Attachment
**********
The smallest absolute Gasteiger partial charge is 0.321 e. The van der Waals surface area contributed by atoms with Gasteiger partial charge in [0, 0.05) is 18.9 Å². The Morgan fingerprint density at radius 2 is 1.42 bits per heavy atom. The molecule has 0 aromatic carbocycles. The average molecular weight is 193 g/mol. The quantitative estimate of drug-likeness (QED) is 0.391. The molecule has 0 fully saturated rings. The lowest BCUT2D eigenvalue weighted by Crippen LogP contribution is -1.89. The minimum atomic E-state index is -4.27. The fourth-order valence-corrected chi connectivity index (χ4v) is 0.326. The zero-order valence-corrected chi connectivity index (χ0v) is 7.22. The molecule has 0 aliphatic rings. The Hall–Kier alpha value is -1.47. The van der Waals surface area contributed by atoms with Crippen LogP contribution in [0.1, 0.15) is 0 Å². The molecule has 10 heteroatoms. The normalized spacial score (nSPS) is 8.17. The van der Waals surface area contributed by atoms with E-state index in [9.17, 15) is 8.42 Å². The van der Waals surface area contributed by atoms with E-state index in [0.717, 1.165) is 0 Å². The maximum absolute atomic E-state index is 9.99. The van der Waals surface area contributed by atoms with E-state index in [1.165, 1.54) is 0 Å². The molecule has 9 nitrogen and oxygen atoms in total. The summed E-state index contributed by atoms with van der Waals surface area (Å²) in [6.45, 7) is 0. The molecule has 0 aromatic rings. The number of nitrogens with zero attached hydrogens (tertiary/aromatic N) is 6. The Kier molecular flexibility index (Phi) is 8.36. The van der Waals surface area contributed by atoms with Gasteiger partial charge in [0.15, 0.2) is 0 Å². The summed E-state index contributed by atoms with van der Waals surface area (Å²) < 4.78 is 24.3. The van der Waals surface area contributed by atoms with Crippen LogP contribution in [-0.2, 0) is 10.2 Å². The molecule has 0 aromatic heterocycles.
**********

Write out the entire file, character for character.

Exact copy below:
The smallest absolute Gasteiger partial charge is 0.321 e. The van der Waals surface area contributed by atoms with Gasteiger partial charge in [0, 0.05) is 18.9 Å². The Morgan fingerprint density at radius 2 is 1.42 bits per heavy atom. The molecule has 0 aromatic carbocycles. The average molecular weight is 193 g/mol. The quantitative estimate of drug-likeness (QED) is 0.391. The molecule has 0 fully saturated rings. The lowest BCUT2D eigenvalue weighted by Crippen LogP contribution is -1.89. The minimum atomic E-state index is -4.27. The fourth-order valence-corrected chi connectivity index (χ4v) is 0.326. The zero-order valence-corrected chi connectivity index (χ0v) is 7.22. The molecule has 0 aliphatic rings. The Hall–Kier alpha value is -1.47. The van der Waals surface area contributed by atoms with Crippen LogP contribution in [0.1, 0.15) is 0 Å². The molecule has 10 heteroatoms. The normalized spacial score (nSPS) is 8.17. The van der Waals surface area contributed by atoms with E-state index in [9.17, 15) is 8.42 Å². The van der Waals surface area contributed by atoms with E-state index in [0.717, 1.165) is 0 Å². The maximum absolute atomic E-state index is 9.99. The van der Waals surface area contributed by atoms with E-state index in [1.165, 1.54) is 0 Å². The molecule has 9 nitrogen and oxygen atoms in total. The summed E-state index contributed by atoms with van der Waals surface area (Å²) in [6.45, 7) is 0. The molecule has 0 aromatic rings. The number of nitrogens with zero attached hydrogens (tertiary/aromatic N) is 6. The Kier molecular flexibility index (Phi) is 8.36. The van der Waals surface area contributed by atoms with Gasteiger partial charge in [0.15, 0.2) is 0 Å². The summed E-state index contributed by atoms with van der Waals surface area (Å²) < 4.78 is 24.3. The van der Waals surface area contributed by atoms with Crippen LogP contribution in [-0.2, 0) is 10.2 Å². The molecule has 0 aromatic heterocycles.